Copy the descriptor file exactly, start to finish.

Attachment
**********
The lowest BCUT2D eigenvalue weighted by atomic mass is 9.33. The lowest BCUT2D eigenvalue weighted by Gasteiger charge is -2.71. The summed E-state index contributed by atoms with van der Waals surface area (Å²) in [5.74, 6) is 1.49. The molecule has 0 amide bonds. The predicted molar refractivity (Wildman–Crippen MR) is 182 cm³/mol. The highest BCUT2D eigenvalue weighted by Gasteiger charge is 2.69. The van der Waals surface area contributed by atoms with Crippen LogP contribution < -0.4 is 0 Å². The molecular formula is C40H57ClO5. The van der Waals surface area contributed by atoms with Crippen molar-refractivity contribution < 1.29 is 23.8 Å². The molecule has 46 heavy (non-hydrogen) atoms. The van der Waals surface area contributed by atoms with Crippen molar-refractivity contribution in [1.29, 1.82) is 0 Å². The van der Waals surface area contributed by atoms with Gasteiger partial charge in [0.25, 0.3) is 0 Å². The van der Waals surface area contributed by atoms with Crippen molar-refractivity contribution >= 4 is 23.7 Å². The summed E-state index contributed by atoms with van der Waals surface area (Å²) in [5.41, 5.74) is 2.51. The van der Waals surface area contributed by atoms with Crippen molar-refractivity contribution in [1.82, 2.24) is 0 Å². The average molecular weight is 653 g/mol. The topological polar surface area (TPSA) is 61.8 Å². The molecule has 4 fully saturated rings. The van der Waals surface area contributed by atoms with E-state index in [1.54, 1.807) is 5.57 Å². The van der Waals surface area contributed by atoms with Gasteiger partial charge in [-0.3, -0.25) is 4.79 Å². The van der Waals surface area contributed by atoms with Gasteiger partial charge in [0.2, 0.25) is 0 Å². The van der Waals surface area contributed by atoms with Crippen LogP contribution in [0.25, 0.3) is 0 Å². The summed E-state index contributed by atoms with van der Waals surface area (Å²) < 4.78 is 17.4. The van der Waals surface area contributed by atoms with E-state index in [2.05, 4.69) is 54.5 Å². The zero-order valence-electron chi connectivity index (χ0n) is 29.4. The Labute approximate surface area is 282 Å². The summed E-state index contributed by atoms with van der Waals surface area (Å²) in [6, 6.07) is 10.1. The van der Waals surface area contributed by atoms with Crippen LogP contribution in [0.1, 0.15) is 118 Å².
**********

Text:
The lowest BCUT2D eigenvalue weighted by atomic mass is 9.33. The lowest BCUT2D eigenvalue weighted by Gasteiger charge is -2.71. The summed E-state index contributed by atoms with van der Waals surface area (Å²) in [5.74, 6) is 1.49. The molecule has 0 amide bonds. The predicted molar refractivity (Wildman–Crippen MR) is 182 cm³/mol. The highest BCUT2D eigenvalue weighted by Gasteiger charge is 2.69. The van der Waals surface area contributed by atoms with Crippen LogP contribution < -0.4 is 0 Å². The molecular formula is C40H57ClO5. The van der Waals surface area contributed by atoms with Crippen molar-refractivity contribution < 1.29 is 23.8 Å². The molecule has 46 heavy (non-hydrogen) atoms. The van der Waals surface area contributed by atoms with Crippen molar-refractivity contribution in [1.29, 1.82) is 0 Å². The van der Waals surface area contributed by atoms with Gasteiger partial charge in [0.25, 0.3) is 0 Å². The van der Waals surface area contributed by atoms with Crippen molar-refractivity contribution >= 4 is 23.7 Å². The summed E-state index contributed by atoms with van der Waals surface area (Å²) in [5.41, 5.74) is 2.51. The van der Waals surface area contributed by atoms with Crippen molar-refractivity contribution in [1.82, 2.24) is 0 Å². The average molecular weight is 653 g/mol. The topological polar surface area (TPSA) is 61.8 Å². The molecule has 4 fully saturated rings. The van der Waals surface area contributed by atoms with E-state index in [1.54, 1.807) is 5.57 Å². The van der Waals surface area contributed by atoms with Gasteiger partial charge in [-0.3, -0.25) is 4.79 Å². The van der Waals surface area contributed by atoms with Gasteiger partial charge in [0.2, 0.25) is 0 Å². The van der Waals surface area contributed by atoms with Crippen LogP contribution in [0.25, 0.3) is 0 Å². The summed E-state index contributed by atoms with van der Waals surface area (Å²) < 4.78 is 17.4. The van der Waals surface area contributed by atoms with E-state index in [2.05, 4.69) is 54.5 Å². The zero-order valence-electron chi connectivity index (χ0n) is 29.4. The Labute approximate surface area is 282 Å². The summed E-state index contributed by atoms with van der Waals surface area (Å²) in [6, 6.07) is 10.1. The van der Waals surface area contributed by atoms with Crippen LogP contribution in [0.1, 0.15) is 118 Å².